To Dance Upon the Abyss: On Beethoven’s Seventh Symphony

Tonight is the Boston Symphony Orchestra’s final performance of their current run of Beethoven’s Seventh, under the baton of the precise and passionate Bernard Haitink. If you can, you should go.

Though not his greatest symphony, I think Beethoven’s Seventh his best. What comes to mind is something like Shakespeare’s Coriolanus in comparison to Hamlet. The Ninth Symphony is unsurpassed in its range, but the dramatic coherence and unrelenting drive of the Seventh is equally unsurpassed.

Beethoven’s is the name presiding over Symphony Hall, and this performance reminds us why.

As with, say, his Ninth or Mahler’s First, we hear a cosmogony in the Seventh, but here everything is telescoped into the propulsion of a relentless providence. All that love and life must overcome is presented indirectly through the tension of the dance. It is the revelation of the providential rhythm playing in cosmogony and historiogenesis. And in that revelation is the joy.

My father did not have an extensive LP collection, but he did own a vinyl record of the Seventh. Years after his death, I opened up the turntable, in junior high or high school, and started listening to classical music intentionally for the first time. This symphony has been with me from the beginning. Listening to it decades later, after having listened to it through so many different circumstances of life but not having done so in a long time, and in this magnificent interpretation by Haitink and the BSO, it was indeed ontogeny recapitulating phylogeny. The tears just kept coming throughout the first movement.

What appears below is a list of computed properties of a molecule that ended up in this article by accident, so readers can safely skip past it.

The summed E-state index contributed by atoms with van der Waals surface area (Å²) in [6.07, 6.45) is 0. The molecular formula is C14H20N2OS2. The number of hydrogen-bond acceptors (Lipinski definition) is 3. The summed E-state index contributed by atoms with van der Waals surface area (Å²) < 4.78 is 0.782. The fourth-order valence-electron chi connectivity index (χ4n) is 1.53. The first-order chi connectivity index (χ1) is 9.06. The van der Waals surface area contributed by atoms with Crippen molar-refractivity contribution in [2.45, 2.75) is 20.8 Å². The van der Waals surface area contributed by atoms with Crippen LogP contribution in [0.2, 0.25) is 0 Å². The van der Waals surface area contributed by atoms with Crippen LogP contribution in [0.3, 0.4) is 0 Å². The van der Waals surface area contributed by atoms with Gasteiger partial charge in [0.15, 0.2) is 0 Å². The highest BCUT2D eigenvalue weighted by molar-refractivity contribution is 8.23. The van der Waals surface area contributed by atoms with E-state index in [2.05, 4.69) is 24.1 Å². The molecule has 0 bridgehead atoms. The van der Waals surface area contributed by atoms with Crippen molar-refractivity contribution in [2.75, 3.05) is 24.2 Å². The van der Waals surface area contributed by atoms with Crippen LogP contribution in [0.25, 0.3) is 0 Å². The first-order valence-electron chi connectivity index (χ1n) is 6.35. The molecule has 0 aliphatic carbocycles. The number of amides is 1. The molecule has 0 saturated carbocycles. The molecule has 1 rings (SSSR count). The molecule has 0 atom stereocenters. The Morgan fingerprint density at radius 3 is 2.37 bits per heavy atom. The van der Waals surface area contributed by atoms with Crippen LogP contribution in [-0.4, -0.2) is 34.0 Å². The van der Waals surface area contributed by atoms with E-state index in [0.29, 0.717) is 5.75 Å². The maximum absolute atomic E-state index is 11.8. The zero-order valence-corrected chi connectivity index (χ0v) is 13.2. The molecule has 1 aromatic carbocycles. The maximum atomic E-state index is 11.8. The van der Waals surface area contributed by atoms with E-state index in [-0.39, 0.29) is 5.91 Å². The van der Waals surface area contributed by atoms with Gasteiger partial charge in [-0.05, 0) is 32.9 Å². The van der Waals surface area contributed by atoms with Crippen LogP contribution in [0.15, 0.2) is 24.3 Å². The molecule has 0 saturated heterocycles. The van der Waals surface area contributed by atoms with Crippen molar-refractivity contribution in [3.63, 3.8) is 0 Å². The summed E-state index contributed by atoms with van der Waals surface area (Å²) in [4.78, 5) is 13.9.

If you can hear your life and the strains of the world together in this music, joie de vivre will be rekindled in you. You will hear the call of the dove over the waters of chaos. You will feel the surging movement the Spirit inspires so that life may ascend despite titanic undertows.

The massive four-minute introduction to the symphony and to the first movement starts with an immense chord that contains everything that follows (again, much different from the Ninth, which has us wait for providence to unfold itself). It is joy, joy, joy that keeps climbing and singing mightily, and in that power and rhythm of life, you feel all the darkness that has ever had to be endured. But you feel it in the mode of its being overcome.

When the vivace takes over from the introduction with the eruption of an impossibly exuberant tutti infused with a fiddling Scottish jig, you are raptured into one of the most heart-filling passages in all of music. The whole first movement is the tension of real joy, the rhythm and lift of a grace more invincible than any drag of hell.

And the symphony never really lets up from there. The familiar second movement, for instance, begins (in a way that obviously inspired Mahler deeply) with a funereal rhythm that builds towards ecstatic triumph.

Be happy without being escapist: listen to this music. Remember, in your dancing bones and in your thumping heart, that the arc of the world beats time to the wings of the dove, and that every abyss is encompassed by the ever-greater depths and heights of divine love.

[Here's a link to a wonderful performance:]